Bits and pieces


By Rick Ryckeley

I have had a problem with speed, or lack thereof, since growing up on Flamingo Street. Now it has raised its ugly head once more, dragging its feet into our happy little home.

Last weekend, lack of speed became the most important thing in my life. If I don’t get more, it will surely be the end of me. Okay, so maybe having slow Internet speed isn’t normally a life-threatening event, but recently our internet has been dragging its feet, and as a result, The Wife isn’t happy. And THAT could mean a life-threatening event. At least it could for me if I don’t get the internet thing fixed and fast!

Back on Flamingo, being the slowest runner meant three things. First, for any team sport with a running aspect, you were always picked last. Second, you never won a race. Third, and the most detrimental thing about being the slowest, you were the one Down the Street Bully Brad could catch, and when he caught you, he wasn’t giving you a warm, fuzzy hug.

I should know. With two older brothers, and Twin Brother Mark seldom playing by the rules, whether peddling a bike or simply trying to run away, yours truly often found himself the slowest.

My lack of speed continued to plague me throughout high school. I spent five years walking those hallowed halls of Briarwood, home of the Mighty Buccaneers. My three brothers and I played football every year, and every year I tried out to be a running back.

Unfortunately, since I had one of the slowest 40-yard dash times, Head Coach Reaves made me a defensive tackle. Being a tackle meant going up against Bubba Hanks during all practice drills. His nickname was Hank the Tank, and on the football field he lived up to his namesake by rolling over everything and everyone lining up against him. Even with pads on, Hank the Tank hit harder than Bully Brad.

Inside the walls of Briarwood, my speed troubles didn’t end. My tenth-grade math teacher, Mr. Myers, set a time limit on all tests. That year I think I only finished one before time ran out.

As bad as my time in math class was, Mrs. Newsome’s English class was far worse. She had us write term papers with set time limits for their drafts, corrections and final completions. She called it a “deadline”— something I’ve become all too familiar with during the last 16 years of this column.

After seven years, we moved away from Flamingo and, I thought, away from my speed problem. It wasn’t until years later as an adult that speed would become a critical part of my chosen occupation. A fire fighter’s shift is 24 hours, and during the night, if not running calls, we are allowed to sleep. But when the alarm sounds, we had to wake up, dress, run to the trucks, and leave the station knowing where we are going and the quickest way to get there, all within five minutes or less.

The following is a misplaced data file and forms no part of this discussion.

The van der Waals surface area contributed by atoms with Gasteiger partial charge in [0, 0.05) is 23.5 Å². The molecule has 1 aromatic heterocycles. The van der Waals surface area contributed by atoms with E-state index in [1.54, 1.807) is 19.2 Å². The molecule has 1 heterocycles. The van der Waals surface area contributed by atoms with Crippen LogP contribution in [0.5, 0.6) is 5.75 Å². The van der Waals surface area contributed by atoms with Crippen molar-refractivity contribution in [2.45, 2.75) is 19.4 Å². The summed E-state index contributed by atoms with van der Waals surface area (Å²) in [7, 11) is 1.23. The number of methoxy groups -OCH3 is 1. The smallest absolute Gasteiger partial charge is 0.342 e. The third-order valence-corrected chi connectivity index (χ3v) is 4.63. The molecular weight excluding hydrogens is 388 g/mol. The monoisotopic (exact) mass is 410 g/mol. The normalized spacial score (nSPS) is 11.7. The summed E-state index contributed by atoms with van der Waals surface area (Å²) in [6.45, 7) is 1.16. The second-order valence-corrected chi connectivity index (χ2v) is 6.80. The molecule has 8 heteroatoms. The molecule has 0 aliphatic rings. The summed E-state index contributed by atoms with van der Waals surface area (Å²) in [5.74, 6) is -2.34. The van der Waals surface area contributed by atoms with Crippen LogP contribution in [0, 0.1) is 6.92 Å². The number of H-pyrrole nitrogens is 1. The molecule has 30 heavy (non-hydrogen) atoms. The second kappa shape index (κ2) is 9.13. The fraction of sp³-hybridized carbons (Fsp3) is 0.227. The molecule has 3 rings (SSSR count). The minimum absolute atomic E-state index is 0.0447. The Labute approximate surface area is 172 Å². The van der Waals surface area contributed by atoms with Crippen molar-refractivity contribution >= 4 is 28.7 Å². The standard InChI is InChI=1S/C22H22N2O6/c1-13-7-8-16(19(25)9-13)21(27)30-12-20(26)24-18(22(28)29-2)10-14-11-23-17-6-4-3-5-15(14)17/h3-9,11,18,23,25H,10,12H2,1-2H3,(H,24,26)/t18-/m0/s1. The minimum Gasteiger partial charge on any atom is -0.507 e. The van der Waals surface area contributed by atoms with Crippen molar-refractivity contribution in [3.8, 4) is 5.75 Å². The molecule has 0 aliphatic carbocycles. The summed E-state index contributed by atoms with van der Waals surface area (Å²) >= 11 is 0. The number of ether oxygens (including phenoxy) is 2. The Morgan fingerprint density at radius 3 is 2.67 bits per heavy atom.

As a firefighter for 27 years, speed (or lack thereof) was actually a life and death situation I dealt with. And now it is once again. Which brings us right back to my current dilemma: our slow internet speed.

After spending the better part of Sunday afternoon at the giant electronics store with the dark blue roof, The Wife and I came away with three things: the new equipment needed to provide the fastest Internet connection possible and beam it throughout the entire house – and two massive headaches. With all those surround sound systems blaring, it’s really loud in the giant electronic store. And no, she wouldn’t let me buy one.

Just before this column’s deadline, the Geeky Guy arrived to install all the new equipment. I thought time would run out before he finished, and my deadline would be missed for the first time in 16 years. Nope, didn’t set up our network myself. Seems the older I get, the easier it has become simply to write a check and have a real expert take care of it. That, and if something goes wrong and we end up with no internet connection, I have someone to blame. Luckily for me everything went fine.

Less than two hours later, Geeky Guy explained we had 25 “bits” coming into the house and now we have 150 bits. Mr. Myers taught me that was six times more. More is better so I was happy. I just hoped all those bits streaming through the wires didn’t get so hot they cause a fire. Upon hearing this, Geeky Guy shook his head, gathered his tools, and started to leave. He said, “Don’t worry, you now have your own personal hot spot.”

The Wife got home that evening and was simply delighted with our internet speed. Me? I’m worried. It’s just too fast! As a firefighter I learned that fast means friction and friction means heat. Having a 150 bits speeding in through wires every second, the internet passing right through every wall, and a personal hot spot right in the center of our house … well, something is bound to get overheated. Just hope our smoke detectors alert us before the fire gets out of control.

[Rick Ryckeley has been writing stories since 2001. To read more of Rick’s stories, visit his blog:]